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Genie Gertz Gallaudet University, USA

Dr. Genie Gertz is currently the Dean of the College of Arts and Sciences at Gallaudet University in Washington, D.C. An internationally recognized scholar and active political figure in the advancement of sign languages and Deaf people, Dr. Gertz has been responsible for numerous cultural and educational programs aimed to enlighten both deaf and hearing individuals alike to bridge gaps of inequality. Dr. Gertz has served on the governing boards of Deaf Women United and the National Association for the Deaf, as well as been involved in the Deaf community in a variety of ways. Through her teaching, critical discourse and activism, she has been influential in shaping the minds of many individuals with the overarching goal of cultural competence.

After having graduated from Gallaudet University, Dr. Gertz went on to pursue her M.A. degree in Human Resources Management/Organizational Development in Higher Education from New York University, and a Ph.D. from University of California, Los Angeles in Cultural Studies with a concentration in Racial/Ethnic Studies. Her involvement in the field of Deaf Studies has spanned over 20 years. Prior to assuming her current position at Gallaudet, Dr. Gertz served as the Dean of the Deaf Studies Division at Ohlone College in Fremont, California in which she oversaw a wide spectrum of programs. She began her career in Deaf Studies at California State University, Northridge (CSUN) where she played an invaluable role in fostering the growth of the Deaf Studies program, which is now one of the largest Deaf Studies programs in the nation. It was during her tenure at CSUN that Dr. Gertz became involved with the vision for The SAGE Deaf Studies Encyclopedia that comes to fruition with the publication of this volume.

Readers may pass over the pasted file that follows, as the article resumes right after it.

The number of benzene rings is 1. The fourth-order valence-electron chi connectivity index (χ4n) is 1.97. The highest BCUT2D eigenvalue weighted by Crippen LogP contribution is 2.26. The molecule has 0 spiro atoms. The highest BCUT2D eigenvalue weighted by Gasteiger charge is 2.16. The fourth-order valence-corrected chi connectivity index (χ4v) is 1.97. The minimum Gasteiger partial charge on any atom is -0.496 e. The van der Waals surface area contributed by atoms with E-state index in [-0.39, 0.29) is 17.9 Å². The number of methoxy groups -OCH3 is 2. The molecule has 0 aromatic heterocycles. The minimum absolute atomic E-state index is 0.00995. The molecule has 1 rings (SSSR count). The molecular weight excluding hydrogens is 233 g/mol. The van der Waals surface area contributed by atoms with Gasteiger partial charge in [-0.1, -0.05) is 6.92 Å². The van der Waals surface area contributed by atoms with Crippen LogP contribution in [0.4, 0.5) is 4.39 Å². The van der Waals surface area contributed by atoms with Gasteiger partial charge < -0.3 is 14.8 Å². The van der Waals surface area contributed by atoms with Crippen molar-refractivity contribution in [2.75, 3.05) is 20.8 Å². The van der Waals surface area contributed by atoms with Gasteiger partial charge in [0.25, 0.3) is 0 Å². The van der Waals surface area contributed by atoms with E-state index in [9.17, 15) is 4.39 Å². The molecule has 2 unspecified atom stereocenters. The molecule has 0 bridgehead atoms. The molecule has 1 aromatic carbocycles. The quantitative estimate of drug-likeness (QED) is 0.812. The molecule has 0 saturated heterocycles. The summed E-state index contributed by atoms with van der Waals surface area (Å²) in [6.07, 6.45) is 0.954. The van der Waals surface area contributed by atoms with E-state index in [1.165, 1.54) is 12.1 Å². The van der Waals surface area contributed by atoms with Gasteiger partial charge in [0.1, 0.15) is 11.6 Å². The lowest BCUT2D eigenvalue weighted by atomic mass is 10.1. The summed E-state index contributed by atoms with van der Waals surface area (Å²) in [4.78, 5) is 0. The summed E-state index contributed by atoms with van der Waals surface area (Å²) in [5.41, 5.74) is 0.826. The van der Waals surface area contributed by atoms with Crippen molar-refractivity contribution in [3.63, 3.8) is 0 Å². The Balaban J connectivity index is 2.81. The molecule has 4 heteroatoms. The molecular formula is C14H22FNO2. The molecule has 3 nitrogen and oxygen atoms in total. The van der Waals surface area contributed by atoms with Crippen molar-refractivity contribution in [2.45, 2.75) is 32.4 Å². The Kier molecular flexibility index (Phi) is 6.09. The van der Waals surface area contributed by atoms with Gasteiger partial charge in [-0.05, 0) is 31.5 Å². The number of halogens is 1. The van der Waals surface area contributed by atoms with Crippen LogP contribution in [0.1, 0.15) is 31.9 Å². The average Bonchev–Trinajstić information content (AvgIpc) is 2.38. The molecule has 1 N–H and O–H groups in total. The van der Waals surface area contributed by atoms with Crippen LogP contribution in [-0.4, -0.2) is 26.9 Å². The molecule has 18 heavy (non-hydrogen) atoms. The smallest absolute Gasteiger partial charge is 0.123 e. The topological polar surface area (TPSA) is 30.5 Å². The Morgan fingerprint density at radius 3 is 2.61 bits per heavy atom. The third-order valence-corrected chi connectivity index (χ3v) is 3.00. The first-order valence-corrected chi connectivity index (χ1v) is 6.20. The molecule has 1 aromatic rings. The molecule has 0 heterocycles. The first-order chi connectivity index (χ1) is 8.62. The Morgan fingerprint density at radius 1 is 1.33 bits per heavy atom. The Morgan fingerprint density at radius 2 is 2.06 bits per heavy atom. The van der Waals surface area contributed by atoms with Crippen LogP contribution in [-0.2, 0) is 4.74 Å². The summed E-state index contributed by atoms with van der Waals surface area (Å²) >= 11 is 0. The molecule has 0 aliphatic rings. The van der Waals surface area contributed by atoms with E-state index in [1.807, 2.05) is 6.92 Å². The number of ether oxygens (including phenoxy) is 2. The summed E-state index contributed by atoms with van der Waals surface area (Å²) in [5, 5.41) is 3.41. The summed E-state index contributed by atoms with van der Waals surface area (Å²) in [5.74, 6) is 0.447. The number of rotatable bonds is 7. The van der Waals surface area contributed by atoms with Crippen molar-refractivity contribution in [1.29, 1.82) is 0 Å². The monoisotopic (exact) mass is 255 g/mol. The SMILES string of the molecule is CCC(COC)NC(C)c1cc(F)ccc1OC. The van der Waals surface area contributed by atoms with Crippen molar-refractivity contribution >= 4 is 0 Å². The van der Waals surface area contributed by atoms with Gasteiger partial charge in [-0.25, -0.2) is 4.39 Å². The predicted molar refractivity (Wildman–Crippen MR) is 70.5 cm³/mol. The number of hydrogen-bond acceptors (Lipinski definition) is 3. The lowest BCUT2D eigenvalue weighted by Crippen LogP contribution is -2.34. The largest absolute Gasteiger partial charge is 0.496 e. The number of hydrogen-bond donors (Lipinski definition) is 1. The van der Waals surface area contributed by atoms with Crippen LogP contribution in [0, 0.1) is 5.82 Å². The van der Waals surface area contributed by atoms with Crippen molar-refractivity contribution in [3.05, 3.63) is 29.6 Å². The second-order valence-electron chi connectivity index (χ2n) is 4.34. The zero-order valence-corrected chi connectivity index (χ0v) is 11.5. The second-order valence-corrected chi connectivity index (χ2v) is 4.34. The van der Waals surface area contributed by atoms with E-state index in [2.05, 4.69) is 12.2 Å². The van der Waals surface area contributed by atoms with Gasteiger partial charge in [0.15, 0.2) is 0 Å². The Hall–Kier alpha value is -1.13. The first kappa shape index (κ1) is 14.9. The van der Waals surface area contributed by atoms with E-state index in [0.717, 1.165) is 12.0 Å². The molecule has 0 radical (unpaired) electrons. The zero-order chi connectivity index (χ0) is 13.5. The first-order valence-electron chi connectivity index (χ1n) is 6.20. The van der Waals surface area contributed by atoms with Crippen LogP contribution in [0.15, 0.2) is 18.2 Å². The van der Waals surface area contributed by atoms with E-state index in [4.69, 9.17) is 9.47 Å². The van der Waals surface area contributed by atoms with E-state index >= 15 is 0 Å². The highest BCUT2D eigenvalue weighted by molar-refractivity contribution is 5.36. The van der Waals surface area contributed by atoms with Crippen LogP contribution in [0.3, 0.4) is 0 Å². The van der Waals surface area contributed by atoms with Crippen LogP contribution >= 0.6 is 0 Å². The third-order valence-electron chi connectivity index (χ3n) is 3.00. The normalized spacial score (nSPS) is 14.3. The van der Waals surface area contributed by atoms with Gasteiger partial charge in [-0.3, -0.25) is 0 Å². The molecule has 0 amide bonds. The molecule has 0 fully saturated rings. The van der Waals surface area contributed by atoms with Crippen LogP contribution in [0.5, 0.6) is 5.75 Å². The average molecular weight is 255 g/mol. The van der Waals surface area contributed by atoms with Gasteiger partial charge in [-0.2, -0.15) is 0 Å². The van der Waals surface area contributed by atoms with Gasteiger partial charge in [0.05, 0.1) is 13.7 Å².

Dr. Gertz’s scholarly interests range from exploring the social, cultural, linguistic, and educational features that weaken Deaf individuals’ development of Deaf consciousness that affect the formation of solid identities, to Deaf Critical Race Theory (Deaf Crits), which connects theory to the lives of Deaf people by looking at Deaf experiences from the social construction framework informed by Critical Race Theory. In her dissertation research, she coined the term dysconscious audism, illustrating how a Deaf individual’s consciousness and therefore identity formation is hampered by varying factors; this concept has become a mainstay within the field of Deaf Studies. With an eye toward multicultural and intersectional analysis, Dr. Gertz was also instrumental in establishing and incorporating Deaf Women’s Studies within the Deaf Studies curriculum during her time at CSUN. The establishment of Deaf Women’s Studies is but one avenue through which she has promoted comprehensive and multidimensional analysis within the field writ large.

Born Deaf to hearing parents, Dr. Gertz emigrated to the United States from St. Petersburg, Russia when she was eight years old. As a fluent user of American Sign Language, Russian Sign Language, Russian and English, her upbringing deeply instilled in her the values of diversity in language and culture, which she continues to cherish.